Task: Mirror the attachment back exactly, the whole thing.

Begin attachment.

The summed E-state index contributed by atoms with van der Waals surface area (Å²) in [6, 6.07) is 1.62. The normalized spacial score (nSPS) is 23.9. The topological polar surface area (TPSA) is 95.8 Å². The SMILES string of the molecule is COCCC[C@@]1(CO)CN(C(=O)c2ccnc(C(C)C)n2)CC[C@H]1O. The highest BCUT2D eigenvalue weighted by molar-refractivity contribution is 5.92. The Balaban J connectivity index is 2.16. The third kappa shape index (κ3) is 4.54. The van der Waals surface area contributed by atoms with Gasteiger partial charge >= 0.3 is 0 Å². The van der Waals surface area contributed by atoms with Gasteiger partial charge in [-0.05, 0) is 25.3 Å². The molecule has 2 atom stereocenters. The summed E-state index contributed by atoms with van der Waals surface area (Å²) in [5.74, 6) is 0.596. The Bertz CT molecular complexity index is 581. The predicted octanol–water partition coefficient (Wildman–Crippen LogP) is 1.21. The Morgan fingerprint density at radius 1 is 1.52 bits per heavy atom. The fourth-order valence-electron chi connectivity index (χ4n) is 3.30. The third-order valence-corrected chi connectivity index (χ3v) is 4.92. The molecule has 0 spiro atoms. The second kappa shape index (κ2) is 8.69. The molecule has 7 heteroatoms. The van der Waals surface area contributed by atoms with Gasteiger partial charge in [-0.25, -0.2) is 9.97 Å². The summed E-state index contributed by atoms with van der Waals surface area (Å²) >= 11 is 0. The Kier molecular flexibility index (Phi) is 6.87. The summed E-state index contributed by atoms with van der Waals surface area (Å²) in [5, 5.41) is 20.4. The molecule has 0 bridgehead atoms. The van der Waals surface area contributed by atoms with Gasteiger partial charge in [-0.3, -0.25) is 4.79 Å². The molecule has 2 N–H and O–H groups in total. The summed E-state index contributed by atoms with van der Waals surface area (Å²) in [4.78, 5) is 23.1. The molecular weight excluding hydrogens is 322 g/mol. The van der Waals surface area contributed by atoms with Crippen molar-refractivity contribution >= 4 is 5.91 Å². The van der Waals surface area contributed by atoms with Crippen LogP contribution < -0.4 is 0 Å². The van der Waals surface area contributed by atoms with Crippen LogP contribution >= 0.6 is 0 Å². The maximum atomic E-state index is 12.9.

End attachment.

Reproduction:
The summed E-state index contributed by atoms with van der Waals surface area (Å²) in [6, 6.07) is 1.62. The normalized spacial score (nSPS) is 23.9. The topological polar surface area (TPSA) is 95.8 Å². The SMILES string of the molecule is COCCC[C@@]1(CO)CN(C(=O)c2ccnc(C(C)C)n2)CC[C@H]1O. The highest BCUT2D eigenvalue weighted by molar-refractivity contribution is 5.92. The Balaban J connectivity index is 2.16. The third kappa shape index (κ3) is 4.54. The van der Waals surface area contributed by atoms with Gasteiger partial charge >= 0.3 is 0 Å². The van der Waals surface area contributed by atoms with Gasteiger partial charge in [-0.05, 0) is 25.3 Å². The molecule has 2 atom stereocenters. The summed E-state index contributed by atoms with van der Waals surface area (Å²) in [5.74, 6) is 0.596. The Bertz CT molecular complexity index is 581. The predicted octanol–water partition coefficient (Wildman–Crippen LogP) is 1.21. The Morgan fingerprint density at radius 1 is 1.52 bits per heavy atom. The fourth-order valence-electron chi connectivity index (χ4n) is 3.30. The third-order valence-corrected chi connectivity index (χ3v) is 4.92. The molecule has 0 spiro atoms. The second kappa shape index (κ2) is 8.69. The molecule has 7 heteroatoms. The van der Waals surface area contributed by atoms with Gasteiger partial charge in [-0.25, -0.2) is 9.97 Å². The summed E-state index contributed by atoms with van der Waals surface area (Å²) >= 11 is 0. The Kier molecular flexibility index (Phi) is 6.87. The summed E-state index contributed by atoms with van der Waals surface area (Å²) in [5, 5.41) is 20.4. The molecule has 0 bridgehead atoms. The van der Waals surface area contributed by atoms with Gasteiger partial charge in [-0.3, -0.25) is 4.79 Å². The molecule has 2 N–H and O–H groups in total. The summed E-state index contributed by atoms with van der Waals surface area (Å²) in [4.78, 5) is 23.1. The molecular weight excluding hydrogens is 322 g/mol. The van der Waals surface area contributed by atoms with Crippen molar-refractivity contribution >= 4 is 5.91 Å². The van der Waals surface area contributed by atoms with Crippen LogP contribution < -0.4 is 0 Å². The van der Waals surface area contributed by atoms with Crippen LogP contribution >= 0.6 is 0 Å². The maximum atomic E-state index is 12.9.